Collective bodies might take moral actions, but they aren't moral JUDGMENTS. They are political acts. A collective body has no mind or consciousness by which to make a judgment. (Understand that as a contract theorist I also cringe at the concept of the "meeting of the minds.") The key thing here is that I'm not distinguishing it on the basis of the adjective "moral."

And the point here is that the vote isn't unanimous. Making it even more of a political act.

Posted by: Jeff Lipshaw | Apr 27, 2012 2:11:15 PM

errratum (last para.): (...myriad effects on us as individuals).

Posted by: Patrick S. O'Donnell | Apr 27, 2012 11:13:33 AM


Your account strikes me as assuming an arguable division between what counts as moral and what counts as political. If a collective body comes to identical or largely similar moral conclusions and expresses them with a united voice, what makes that collective decision somehow less moral than the one arrived at by the individuals alone before acting in concert? One may believe that a moral judgment, as a process, is an individual affair, but the moral decision or conclusion that is the end result of that process can be endorsed by others who likewise have engaged in the process for themselves. A collective decision to endorse the result of aggregating the individual moral decisions may be described as "political," but it is no less moral for all that, indeed, if individual moral judgments are to have effects or significant consequences in the real world, if they inform us of our moral responsibilities, duties, and the like, then it may very well be possible if not likely that the collective decision that is the sum total of those moral judgments is more efficient, more effective, more practical when it comes to realizing the sundry duties or responsibilities individually arrived at but shared on a collective level. That a collective body acts on the some total of individual moral judgments does not somehow diminish the moral scope, nature, or salience of those individual judgments: "the political" in this instance is merely and virtuously coextensive with "the moral," indeed, it may mean that our moral judgments can have real world consequences in a way that they may not if viewed in purely "individualistic" terms. Moral or ethical judgments bereft of any practical determinations or effects are solipsistic, otiose, meaningless.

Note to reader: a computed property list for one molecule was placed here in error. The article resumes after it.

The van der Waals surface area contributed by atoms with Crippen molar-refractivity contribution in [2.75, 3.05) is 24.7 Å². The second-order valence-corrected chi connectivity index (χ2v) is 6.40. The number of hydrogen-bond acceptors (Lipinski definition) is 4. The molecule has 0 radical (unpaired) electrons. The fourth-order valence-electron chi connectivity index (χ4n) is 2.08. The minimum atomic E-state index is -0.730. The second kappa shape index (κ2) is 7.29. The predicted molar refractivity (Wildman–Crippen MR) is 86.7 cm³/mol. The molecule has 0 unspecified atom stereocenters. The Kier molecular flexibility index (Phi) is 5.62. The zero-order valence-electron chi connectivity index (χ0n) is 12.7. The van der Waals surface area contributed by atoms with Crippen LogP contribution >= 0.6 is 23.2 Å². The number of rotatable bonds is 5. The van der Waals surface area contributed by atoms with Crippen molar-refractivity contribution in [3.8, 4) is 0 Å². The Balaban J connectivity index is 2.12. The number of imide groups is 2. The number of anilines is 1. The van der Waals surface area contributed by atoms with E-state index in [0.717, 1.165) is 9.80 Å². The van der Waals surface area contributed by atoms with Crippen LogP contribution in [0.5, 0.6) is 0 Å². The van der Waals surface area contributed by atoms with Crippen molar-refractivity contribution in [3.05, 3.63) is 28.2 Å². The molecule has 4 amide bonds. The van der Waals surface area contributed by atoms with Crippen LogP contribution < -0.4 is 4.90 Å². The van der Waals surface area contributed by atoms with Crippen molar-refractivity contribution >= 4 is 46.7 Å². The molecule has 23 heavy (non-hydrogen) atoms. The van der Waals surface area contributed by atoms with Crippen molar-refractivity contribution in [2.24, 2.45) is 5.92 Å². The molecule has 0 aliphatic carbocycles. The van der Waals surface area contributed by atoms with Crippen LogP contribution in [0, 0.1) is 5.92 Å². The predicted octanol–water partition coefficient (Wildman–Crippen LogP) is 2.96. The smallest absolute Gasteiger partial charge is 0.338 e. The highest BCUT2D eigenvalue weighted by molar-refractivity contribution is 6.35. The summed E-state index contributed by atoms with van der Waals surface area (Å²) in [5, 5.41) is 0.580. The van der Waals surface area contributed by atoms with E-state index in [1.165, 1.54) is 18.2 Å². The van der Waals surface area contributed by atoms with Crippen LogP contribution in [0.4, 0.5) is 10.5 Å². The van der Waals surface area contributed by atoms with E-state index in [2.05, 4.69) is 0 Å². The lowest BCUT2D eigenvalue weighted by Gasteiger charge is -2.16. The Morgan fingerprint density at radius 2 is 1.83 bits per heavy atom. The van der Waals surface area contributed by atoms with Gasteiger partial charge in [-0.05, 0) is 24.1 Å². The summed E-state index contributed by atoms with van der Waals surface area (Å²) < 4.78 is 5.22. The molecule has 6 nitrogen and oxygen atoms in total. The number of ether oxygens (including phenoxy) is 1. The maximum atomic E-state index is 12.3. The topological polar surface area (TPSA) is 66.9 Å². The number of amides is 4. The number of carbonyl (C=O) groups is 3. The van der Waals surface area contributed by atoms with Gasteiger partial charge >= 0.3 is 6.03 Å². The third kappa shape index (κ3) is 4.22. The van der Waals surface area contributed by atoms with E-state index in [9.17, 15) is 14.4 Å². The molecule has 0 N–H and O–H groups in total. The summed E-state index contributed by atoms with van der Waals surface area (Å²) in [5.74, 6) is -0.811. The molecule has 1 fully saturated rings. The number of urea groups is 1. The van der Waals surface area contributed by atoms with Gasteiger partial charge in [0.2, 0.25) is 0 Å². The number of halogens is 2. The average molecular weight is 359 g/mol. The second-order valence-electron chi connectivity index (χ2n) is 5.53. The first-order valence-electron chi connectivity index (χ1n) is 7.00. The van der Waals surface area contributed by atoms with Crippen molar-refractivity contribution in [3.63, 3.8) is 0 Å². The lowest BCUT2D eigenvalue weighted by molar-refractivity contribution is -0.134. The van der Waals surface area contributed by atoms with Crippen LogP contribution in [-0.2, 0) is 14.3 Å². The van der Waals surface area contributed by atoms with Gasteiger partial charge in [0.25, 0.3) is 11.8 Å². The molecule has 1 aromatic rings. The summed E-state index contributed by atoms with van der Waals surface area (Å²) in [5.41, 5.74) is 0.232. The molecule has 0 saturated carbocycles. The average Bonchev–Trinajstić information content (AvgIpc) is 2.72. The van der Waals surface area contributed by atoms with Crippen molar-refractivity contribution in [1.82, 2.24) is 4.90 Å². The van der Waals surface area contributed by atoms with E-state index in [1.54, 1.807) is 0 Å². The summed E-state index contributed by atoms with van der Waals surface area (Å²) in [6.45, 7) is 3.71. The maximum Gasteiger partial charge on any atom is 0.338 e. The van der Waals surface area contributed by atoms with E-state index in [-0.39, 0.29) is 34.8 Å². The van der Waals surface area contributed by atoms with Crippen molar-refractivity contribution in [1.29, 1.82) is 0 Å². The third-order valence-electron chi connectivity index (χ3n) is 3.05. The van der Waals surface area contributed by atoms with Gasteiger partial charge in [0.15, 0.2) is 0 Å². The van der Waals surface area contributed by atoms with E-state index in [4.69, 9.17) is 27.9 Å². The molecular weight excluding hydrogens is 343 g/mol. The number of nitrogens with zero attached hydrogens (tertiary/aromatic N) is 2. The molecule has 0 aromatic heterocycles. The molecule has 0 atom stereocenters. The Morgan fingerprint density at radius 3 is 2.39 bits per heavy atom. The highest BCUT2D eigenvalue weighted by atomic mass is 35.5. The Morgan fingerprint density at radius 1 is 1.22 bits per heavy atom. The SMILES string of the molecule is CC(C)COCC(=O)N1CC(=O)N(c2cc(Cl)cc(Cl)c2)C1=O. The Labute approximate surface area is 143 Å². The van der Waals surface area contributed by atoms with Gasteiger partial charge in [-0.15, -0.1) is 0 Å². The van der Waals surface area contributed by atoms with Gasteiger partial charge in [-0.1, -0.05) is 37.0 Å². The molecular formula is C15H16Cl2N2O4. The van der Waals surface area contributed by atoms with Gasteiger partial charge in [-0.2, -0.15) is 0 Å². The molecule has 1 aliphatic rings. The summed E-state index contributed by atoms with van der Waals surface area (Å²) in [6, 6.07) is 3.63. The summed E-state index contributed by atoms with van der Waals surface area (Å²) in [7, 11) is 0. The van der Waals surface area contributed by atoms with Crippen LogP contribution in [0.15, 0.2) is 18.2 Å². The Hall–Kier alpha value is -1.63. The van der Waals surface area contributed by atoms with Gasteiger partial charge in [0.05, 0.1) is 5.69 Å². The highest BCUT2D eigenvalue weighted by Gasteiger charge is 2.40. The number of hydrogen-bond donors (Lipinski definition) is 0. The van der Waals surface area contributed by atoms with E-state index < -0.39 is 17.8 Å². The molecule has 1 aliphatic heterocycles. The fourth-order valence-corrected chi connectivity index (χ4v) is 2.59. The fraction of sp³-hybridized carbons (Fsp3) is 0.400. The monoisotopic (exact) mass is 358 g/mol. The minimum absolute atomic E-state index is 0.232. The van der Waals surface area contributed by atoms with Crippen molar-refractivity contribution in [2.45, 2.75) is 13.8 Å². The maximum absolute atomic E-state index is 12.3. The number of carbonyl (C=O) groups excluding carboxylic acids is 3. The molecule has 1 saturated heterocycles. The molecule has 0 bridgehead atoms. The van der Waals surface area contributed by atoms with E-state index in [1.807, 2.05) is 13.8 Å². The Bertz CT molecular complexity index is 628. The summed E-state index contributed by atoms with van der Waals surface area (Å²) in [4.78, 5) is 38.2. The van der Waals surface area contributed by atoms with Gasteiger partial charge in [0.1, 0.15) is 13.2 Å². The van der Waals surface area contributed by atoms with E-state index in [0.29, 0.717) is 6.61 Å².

There are other ways to talk about some of these topics, relying on such notions as "shared responsibility" (Larry May, among others) and "collective responsibility" (Robert E. Goodin, among others), and these are not in any way divorced from individual responsibility. And given the ubiquitous nature and power of organized and unorganized groups of various sizes in our world, our individual moral and political responsibilities are heightened and quickened both by virtue of our membership in such groups and because our actions are in the context of the moral and political consequences of the actions of these collective bodies (both those to which we belong to or associate with in one degree or another and those which have myriad effects on us in us as individuals).

Posted by: Patrick S. O'Donnell | Apr 27, 2012 11:08:25 AM